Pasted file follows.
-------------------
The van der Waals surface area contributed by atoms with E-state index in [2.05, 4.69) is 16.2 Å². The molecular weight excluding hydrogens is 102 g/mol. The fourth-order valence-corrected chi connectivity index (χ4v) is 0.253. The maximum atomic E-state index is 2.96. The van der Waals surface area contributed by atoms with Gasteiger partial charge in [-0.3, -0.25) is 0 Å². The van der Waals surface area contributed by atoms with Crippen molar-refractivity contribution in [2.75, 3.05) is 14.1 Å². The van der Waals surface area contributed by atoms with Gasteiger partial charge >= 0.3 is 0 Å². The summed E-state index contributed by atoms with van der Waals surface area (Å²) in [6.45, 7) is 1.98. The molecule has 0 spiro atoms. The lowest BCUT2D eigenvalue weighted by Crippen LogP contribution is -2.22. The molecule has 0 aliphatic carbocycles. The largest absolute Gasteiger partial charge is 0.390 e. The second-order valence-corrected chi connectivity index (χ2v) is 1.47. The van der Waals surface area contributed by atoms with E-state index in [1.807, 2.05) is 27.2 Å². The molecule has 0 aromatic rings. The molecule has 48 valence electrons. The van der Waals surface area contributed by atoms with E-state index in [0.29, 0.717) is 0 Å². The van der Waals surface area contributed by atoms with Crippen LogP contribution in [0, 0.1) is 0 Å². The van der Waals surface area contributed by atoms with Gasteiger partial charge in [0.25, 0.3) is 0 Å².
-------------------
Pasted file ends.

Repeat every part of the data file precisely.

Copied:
The van der Waals surface area contributed by atoms with E-state index in [2.05, 4.69) is 16.2 Å². The molecular weight excluding hydrogens is 102 g/mol. The fourth-order valence-corrected chi connectivity index (χ4v) is 0.253. The maximum atomic E-state index is 2.96. The van der Waals surface area contributed by atoms with Gasteiger partial charge in [-0.3, -0.25) is 0 Å². The van der Waals surface area contributed by atoms with Crippen molar-refractivity contribution in [2.75, 3.05) is 14.1 Å². The van der Waals surface area contributed by atoms with Gasteiger partial charge >= 0.3 is 0 Å². The summed E-state index contributed by atoms with van der Waals surface area (Å²) in [6.45, 7) is 1.98. The molecule has 0 spiro atoms. The lowest BCUT2D eigenvalue weighted by Crippen LogP contribution is -2.22. The molecule has 0 aliphatic carbocycles. The largest absolute Gasteiger partial charge is 0.390 e. The second-order valence-corrected chi connectivity index (χ2v) is 1.47. The van der Waals surface area contributed by atoms with E-state index in [1.807, 2.05) is 27.2 Å². The molecule has 0 aromatic rings. The molecule has 48 valence electrons. The van der Waals surface area contributed by atoms with E-state index in [0.29, 0.717) is 0 Å². The van der Waals surface area contributed by atoms with Crippen LogP contribution in [0, 0.1) is 0 Å². The van der Waals surface area contributed by atoms with Gasteiger partial charge in [0.25, 0.3) is 0 Å².